On -ism: The Wrong Response

By | Thursday, May 28, 2015 Leave a Comment
You've heard about how Denver ComicCon hosted a panel about women in comics that featured exactly no women, right? I think the consensus on this one is pretty easily, "Boy, that was dumb as shit!" I mean, this seems obvious, right? I'm not going to belabor that point; it's been made repeatedly elsewhere.
Trina Robbins

Here's the part I want to talk about: the Denver ComicCon's response.

Let me start by reminding everyone that most conventions don't actually set up too many panels on their own. It's creators and fans who come to the show organizers and say, "I'd like to host a panel on X." The show then looks at all the requests, sizes them up, and gives a yay or nay to each one. It's then up to the person(s) who made the request to develop content and wrangle other panelists. So when a women in comics panel was suggested, I'm sure DCC said, "Yeah, that's a good idea" but did not know at that time who all the panelists might be.

Now, you could argue that they might have done more due diligence or follow-up, or that someone should have caught the problem when the program schedule was being written up and printed (with all the panelists' names) but I'm sure there was nothing glaringly wrong with the initial pitch. As far as I can tell, the show organizers weren't being that mind-bogglingly obvlivious, they just focused on other aspects of the show and assumed the people running that panel would take care of things. It seems more like a failure of oversight and/or coordination than anything else.

Jackie Estrada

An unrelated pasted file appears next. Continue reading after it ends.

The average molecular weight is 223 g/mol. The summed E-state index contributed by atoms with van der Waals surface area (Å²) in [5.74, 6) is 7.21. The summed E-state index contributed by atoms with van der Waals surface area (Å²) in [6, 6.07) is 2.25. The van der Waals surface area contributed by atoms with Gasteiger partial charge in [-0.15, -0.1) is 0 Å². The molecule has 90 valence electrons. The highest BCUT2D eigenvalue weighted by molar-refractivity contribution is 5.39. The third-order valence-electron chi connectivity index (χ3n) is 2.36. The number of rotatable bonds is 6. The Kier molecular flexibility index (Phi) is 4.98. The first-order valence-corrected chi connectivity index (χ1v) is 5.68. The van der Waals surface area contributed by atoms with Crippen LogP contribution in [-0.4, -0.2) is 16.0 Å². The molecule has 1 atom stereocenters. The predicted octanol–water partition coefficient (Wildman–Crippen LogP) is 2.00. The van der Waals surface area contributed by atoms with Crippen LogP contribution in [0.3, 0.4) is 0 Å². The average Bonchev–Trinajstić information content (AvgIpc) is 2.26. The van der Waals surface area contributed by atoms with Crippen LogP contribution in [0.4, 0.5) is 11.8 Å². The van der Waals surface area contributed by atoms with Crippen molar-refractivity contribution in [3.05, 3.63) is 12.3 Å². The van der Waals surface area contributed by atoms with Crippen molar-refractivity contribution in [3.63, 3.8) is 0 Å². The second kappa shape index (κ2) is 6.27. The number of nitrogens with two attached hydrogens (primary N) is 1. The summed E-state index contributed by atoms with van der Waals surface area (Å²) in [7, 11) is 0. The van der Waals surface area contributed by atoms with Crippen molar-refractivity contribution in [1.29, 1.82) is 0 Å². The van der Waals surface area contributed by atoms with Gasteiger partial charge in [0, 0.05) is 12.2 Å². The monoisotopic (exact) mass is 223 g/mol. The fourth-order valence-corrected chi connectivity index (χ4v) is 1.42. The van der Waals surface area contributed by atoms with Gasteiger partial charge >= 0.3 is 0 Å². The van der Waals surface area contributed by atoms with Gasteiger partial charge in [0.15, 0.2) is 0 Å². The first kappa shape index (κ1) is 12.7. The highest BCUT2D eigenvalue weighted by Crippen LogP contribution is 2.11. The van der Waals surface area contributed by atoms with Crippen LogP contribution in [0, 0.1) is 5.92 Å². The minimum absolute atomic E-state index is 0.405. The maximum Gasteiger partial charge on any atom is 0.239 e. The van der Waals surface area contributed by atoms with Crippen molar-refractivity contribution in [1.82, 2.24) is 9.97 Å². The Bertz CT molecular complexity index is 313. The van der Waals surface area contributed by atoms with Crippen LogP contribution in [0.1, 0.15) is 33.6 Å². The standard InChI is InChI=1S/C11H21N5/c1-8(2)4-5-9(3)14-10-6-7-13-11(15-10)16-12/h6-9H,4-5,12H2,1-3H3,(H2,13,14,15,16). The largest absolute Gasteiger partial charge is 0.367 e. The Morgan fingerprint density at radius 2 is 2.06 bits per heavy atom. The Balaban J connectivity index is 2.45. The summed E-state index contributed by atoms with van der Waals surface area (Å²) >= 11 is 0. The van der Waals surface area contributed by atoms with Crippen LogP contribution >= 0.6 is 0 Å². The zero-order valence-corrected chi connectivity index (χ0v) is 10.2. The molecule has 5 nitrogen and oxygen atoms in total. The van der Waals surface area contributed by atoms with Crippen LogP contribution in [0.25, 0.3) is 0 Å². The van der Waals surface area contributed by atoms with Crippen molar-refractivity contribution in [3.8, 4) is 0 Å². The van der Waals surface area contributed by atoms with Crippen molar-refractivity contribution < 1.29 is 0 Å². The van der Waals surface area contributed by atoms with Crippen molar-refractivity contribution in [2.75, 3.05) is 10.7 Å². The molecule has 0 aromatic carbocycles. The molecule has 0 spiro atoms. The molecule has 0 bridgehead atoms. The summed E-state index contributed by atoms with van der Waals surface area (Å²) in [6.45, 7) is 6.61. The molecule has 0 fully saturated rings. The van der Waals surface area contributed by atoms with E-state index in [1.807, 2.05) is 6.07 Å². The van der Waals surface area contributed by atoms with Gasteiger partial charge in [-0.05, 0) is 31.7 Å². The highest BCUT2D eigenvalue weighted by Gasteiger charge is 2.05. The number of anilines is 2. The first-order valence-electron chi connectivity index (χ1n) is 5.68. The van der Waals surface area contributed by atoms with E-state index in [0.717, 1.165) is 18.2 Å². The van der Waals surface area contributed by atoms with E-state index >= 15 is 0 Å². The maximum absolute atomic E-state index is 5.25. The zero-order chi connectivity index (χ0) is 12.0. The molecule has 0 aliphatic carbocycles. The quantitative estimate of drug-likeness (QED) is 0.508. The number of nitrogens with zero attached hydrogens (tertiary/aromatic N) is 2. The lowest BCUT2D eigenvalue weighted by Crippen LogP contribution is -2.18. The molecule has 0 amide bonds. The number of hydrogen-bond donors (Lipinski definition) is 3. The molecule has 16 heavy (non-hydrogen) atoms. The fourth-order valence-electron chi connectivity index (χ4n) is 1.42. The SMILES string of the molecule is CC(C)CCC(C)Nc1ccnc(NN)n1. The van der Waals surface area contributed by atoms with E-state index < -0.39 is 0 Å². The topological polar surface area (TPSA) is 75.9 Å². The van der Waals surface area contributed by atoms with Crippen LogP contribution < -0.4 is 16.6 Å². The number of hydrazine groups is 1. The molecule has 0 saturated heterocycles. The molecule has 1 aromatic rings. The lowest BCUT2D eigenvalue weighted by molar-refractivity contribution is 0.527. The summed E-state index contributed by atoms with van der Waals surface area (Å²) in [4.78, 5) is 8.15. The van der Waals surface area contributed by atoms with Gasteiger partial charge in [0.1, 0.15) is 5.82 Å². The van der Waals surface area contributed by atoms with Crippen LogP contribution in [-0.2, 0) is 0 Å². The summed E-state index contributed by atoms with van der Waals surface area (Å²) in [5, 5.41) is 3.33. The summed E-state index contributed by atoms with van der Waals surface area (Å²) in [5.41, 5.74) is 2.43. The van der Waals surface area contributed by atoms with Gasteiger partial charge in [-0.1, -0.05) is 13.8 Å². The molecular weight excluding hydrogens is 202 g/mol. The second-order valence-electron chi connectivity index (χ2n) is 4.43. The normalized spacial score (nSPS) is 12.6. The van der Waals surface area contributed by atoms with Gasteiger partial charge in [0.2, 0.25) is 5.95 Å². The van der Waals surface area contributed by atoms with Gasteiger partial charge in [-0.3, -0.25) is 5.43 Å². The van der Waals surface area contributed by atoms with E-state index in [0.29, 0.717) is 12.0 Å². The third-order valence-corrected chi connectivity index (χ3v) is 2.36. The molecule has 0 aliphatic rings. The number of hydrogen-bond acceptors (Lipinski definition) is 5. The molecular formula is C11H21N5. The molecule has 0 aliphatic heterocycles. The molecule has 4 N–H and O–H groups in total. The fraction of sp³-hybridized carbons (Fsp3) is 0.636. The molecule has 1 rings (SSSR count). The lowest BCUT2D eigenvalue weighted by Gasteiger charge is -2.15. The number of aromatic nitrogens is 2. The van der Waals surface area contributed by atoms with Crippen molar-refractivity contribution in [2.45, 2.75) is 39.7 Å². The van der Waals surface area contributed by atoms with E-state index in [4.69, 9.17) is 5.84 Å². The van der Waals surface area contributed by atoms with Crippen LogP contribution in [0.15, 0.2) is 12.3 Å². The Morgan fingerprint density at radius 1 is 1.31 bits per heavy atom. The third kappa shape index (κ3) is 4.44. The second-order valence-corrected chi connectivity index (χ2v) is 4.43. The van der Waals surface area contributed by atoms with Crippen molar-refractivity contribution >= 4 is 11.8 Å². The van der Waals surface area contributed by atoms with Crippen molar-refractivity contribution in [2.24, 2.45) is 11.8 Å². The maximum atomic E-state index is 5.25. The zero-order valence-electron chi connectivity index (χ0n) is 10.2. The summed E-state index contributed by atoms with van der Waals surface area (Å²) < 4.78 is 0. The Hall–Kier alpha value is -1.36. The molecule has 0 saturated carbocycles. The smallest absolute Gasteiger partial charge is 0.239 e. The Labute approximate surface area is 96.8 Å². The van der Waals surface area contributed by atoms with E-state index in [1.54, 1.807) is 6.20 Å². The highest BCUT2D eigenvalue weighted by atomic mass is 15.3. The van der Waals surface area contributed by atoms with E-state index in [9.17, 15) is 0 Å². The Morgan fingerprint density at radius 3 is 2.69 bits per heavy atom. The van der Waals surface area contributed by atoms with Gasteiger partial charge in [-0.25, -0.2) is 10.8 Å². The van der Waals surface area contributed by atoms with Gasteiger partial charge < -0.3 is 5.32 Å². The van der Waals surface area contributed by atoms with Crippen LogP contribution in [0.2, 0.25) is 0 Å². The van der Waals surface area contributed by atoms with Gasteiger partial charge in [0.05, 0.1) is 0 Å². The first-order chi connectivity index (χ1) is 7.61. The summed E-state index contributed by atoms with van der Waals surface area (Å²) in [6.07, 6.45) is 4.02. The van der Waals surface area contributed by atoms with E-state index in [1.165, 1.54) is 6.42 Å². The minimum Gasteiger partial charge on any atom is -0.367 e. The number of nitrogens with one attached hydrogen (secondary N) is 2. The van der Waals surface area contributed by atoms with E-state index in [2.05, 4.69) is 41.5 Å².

The problem I have with DCC, though, is in their response. You can read it in the link above, but the short version is that they not only assumed zero responsibility, but they doubled down and defended the panel's lack of women. They even went so far as to say that "the panel was not about current women creators" and then in the very same paragraph quote the panel description which says, "Includes an introduction to many of the female illustrators/creators attending the convention."

That is absolutely, unequivacably the wrong response.

There are essentially two schools of thought when you're responding to a public screw-up like this. There's the lawyer approach, and the PR approach. The lawyer approach is to make sure that nothing you say can be used against you. Don't admit culpability, don't admit responsibility, don't even admit there's a problem if you possibly can. That way, if you're taken to court, no one can use any statements you made outside of court to lead to a guilty verdict. You're basically pleading the 5th Ammendment.

The problem with this is that, unless you're actually likely to face criminal charges, you look like a complete ass. I mean, you still look like an ass if you are facing possible prosecution, but people at least understand why you're trying to bend over backwards to deny reality. But if you're not in legal trouble, this lawyer approach does nothing positive for you. You look like a kid who's standing there with his hand stuck in a now-broken cookie jar still clutching a cookie and saying, "I didn't do it."

The PR approach comes at it from the other direction by directly owning up to things. You not only admit that there was a problem, but you take responsibility for it -- even if it's not directly your fault -- and go on to suggest things you'll attempt in the future to ensure it doesn't happen again. It suggests that the problem came about out of ignorance, not ill intent, and that you're trying to recitfy things. It ends your part of the conversation on an optimistic and positive tone, so not only will you not be ridiculed for the linguistic gymnastics that you have to conduct in the lawyer approach, but people will be hard-pressed to take too a negative view of someone who's openly trying to do better.

And, hey, funnily enough, it means things actually get better too! Both for how people view the convention itself, as well as all the attendees who are able to get a better set of panels on diversity!
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